Keith Miller’s review is just surreal. And in the TLS no less.
The journal’s name, avowedly and fairly obviously, comes from the Renaissance Kunstkabinett, the princely chamber of wonders or curiosities, a system of ordering and contemplating the world which was not quite as disorderly as it seemed. There has of late been a revival of this approach in museum culture, a setting aside of Enlightenment taxonomies, which can, somewhat subversively, give the modern bourgeois museum-going public a taste of the old douceur de vivre. This is partly to do with richness, variety, a series of picturesque contrasts, that you don’t quite get if you put all your Japanese sake cups into one big glass case, say, with the oldest on the left and the newest on the right. But it’s also about exposing the public to a vanished world of privilege. The princely cabinet was a theatre of power as much as of knowledge. Certain conventions, certain “objectivities”, were widely upheld – broad Plinian distinctions between animal and mineral were generally if often mistakenly enforced, and a crocodile on the ceiling was de rigueur – but the suzerainty of one particular collector over one particular collection was nonetheless both a metaphorical reflection and a ritualized re-enactment of the divine spark which had, somewhere in the deep past, ignited the feudal principle. And on this spark, we museum-goers can warm our grateful hands today.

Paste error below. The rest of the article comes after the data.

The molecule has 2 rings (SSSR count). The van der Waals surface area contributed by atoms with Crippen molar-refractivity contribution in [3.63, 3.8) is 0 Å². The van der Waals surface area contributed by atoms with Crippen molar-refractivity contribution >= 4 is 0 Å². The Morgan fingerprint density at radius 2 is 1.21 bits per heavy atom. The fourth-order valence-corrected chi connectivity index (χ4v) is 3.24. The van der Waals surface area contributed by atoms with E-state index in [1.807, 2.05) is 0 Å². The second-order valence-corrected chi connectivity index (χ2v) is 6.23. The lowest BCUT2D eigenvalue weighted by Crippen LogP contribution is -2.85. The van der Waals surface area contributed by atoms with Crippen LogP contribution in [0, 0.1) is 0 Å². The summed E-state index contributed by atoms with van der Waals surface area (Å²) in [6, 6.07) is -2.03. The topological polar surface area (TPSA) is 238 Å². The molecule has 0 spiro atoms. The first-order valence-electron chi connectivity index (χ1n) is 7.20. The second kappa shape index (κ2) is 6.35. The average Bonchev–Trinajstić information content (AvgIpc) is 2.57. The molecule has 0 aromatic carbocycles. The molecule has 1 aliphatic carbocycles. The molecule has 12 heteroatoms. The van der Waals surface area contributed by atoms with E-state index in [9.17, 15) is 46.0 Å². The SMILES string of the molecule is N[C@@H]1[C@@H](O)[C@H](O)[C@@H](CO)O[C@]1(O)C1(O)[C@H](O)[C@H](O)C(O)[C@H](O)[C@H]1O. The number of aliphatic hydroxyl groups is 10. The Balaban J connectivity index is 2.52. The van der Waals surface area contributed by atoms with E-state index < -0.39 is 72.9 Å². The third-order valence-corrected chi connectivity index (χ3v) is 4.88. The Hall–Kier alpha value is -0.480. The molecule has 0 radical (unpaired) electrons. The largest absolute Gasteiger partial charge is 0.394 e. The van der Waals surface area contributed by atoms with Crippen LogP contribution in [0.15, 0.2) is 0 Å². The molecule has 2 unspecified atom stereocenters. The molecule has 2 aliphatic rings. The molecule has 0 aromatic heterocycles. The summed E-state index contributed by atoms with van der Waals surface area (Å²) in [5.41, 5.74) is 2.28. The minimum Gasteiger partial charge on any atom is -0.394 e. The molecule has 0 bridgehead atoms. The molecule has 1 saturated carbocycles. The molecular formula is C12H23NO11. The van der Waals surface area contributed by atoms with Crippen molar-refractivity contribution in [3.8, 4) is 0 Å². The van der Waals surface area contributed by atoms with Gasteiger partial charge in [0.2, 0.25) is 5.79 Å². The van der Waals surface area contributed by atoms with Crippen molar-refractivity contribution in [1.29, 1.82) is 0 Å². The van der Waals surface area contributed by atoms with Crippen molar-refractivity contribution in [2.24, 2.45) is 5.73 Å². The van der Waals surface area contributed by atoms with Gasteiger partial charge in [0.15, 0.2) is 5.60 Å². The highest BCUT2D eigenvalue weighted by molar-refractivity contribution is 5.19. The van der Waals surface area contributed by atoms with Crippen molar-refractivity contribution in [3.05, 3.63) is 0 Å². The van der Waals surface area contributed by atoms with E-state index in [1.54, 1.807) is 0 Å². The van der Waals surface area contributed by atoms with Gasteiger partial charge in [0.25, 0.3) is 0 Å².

You could say that Cabinet works along similarly democratic lines, offering its readers a range of experiences which traditional didactic or organizational principles set aside in favour of a mundane “objectivity”. It is interested in art, nature and – in a fairly lowoctane way – science; in old things and new ones; in words and in pictures, all in an evenhanded but still inescapably capricious way. And the unlikely combinations of tone and subject encountered in its pages strive towards an enchanting, liberating effect: a tapping of the revolutionary energy of the miscellaneous. You can imagine some scholarly tut-tutting about Cabinet’s antitheoretical, and politically quietist, nature – though it is often alarmed about the environment – and you could object that the Park Slope intelligentsia who read the magazine, and from whom it solicits tax-free donations over and above the healthy cover price, constitute a kind of new princely class (it is more or less useless in any kind of workaday scholarly context). But on the whole the journal is a serious attempt to fulfil a frivolous purpose rather than a frivolous attempt to fulfil a serious one.